Alarmingly, a preliminary investigation into a deadly plane crash in Pakistan has found that 1-in-3 of the country's pilots have fake licenses and are unqualified to fly. The Pakistan International Airlines (PIA) Airbus A320 crashed in the city of Karachi on May 22 after taking off from Lahore, killing 97 people.
While it remains unclear whether the pilots of the ill-fated aircraft were among those with wrongfully acquired licenses, a PIA spokesman said that they were discussing coronavirus throughout the flight, were unconcentrated, overconfident and ignored several warnings from air traffic control. They tried to touch down on their initial attempt without lowering the landing gear, resulting in the tower observing a shower of sparks from the engines and they then crashed into a residential part of Karachi on their second landing attempt after their engines failed.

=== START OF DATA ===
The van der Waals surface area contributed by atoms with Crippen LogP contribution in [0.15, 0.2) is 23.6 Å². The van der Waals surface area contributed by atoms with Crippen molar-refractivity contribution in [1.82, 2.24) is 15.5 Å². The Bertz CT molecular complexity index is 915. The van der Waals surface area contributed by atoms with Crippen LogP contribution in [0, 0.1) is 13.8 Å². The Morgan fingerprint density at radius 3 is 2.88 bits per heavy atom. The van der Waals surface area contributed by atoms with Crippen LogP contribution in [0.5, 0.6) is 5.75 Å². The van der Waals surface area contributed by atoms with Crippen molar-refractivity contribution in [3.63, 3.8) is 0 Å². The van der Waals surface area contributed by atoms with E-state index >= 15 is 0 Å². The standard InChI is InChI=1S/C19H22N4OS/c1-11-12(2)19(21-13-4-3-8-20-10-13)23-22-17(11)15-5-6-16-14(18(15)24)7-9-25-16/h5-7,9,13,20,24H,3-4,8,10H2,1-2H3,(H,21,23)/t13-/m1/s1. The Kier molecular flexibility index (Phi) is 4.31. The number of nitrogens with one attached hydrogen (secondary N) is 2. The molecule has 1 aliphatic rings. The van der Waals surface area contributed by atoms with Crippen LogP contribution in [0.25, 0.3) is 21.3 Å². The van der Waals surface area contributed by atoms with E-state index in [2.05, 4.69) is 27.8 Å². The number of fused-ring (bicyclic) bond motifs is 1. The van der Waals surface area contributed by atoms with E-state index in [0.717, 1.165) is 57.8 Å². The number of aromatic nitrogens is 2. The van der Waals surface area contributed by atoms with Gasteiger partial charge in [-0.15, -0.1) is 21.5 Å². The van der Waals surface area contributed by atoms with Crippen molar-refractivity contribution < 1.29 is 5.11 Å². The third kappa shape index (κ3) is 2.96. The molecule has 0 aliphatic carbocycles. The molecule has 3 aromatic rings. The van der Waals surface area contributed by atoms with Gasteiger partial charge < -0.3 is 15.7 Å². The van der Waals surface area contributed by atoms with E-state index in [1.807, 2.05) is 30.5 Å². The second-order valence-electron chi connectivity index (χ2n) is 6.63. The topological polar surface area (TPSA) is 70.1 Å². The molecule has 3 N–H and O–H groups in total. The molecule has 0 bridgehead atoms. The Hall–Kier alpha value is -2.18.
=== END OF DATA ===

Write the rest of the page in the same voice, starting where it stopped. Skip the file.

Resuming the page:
Ghulam Sarwar Khan, Pakistan's aviation minister, addressed the country's National Assembly and said that out of 860 active pilots serving domestic airlines (and some foreign carriers), 262 have fake licenses. He said that those individuals paid someone else to sit the exam on their behalf and were thus unqualified to fly. PIA immediately grounded all pilots with fake licenses once the shocking revelation emerged. The International Air Transport Association is monitoring the situation and it stated that it is "following reports from Pakistan regarding fake pilot licenses, which are concerning and represent a serious lapse in the licensing and safety oversight by the aviation regulator".